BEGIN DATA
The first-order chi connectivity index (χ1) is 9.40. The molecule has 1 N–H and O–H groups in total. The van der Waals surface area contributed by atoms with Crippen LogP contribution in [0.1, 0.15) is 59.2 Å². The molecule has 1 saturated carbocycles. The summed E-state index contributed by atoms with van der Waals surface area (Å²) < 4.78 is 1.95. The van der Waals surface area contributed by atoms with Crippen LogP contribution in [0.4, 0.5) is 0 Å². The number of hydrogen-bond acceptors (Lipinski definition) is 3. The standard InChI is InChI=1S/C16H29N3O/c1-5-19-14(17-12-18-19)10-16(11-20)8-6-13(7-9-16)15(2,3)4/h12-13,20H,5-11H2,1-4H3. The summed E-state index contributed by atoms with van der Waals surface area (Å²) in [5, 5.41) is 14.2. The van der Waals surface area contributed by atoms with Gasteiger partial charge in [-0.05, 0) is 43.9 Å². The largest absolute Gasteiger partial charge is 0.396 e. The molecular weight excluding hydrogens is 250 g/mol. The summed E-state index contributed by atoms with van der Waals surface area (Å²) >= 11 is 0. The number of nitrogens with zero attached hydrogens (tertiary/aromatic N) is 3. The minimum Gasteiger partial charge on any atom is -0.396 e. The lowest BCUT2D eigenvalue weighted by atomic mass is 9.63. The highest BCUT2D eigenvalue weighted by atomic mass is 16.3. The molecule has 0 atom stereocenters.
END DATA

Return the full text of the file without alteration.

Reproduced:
The first-order chi connectivity index (χ1) is 9.40. The molecule has 1 N–H and O–H groups in total. The van der Waals surface area contributed by atoms with Crippen LogP contribution in [0.1, 0.15) is 59.2 Å². The molecule has 1 saturated carbocycles. The summed E-state index contributed by atoms with van der Waals surface area (Å²) < 4.78 is 1.95. The van der Waals surface area contributed by atoms with Crippen LogP contribution in [0.4, 0.5) is 0 Å². The number of hydrogen-bond acceptors (Lipinski definition) is 3. The standard InChI is InChI=1S/C16H29N3O/c1-5-19-14(17-12-18-19)10-16(11-20)8-6-13(7-9-16)15(2,3)4/h12-13,20H,5-11H2,1-4H3. The summed E-state index contributed by atoms with van der Waals surface area (Å²) in [5, 5.41) is 14.2. The van der Waals surface area contributed by atoms with Gasteiger partial charge in [-0.05, 0) is 43.9 Å². The largest absolute Gasteiger partial charge is 0.396 e. The molecular weight excluding hydrogens is 250 g/mol. The summed E-state index contributed by atoms with van der Waals surface area (Å²) >= 11 is 0. The number of nitrogens with zero attached hydrogens (tertiary/aromatic N) is 3. The minimum Gasteiger partial charge on any atom is -0.396 e. The lowest BCUT2D eigenvalue weighted by atomic mass is 9.63. The highest BCUT2D eigenvalue weighted by atomic mass is 16.3. The molecule has 0 atom stereocenters.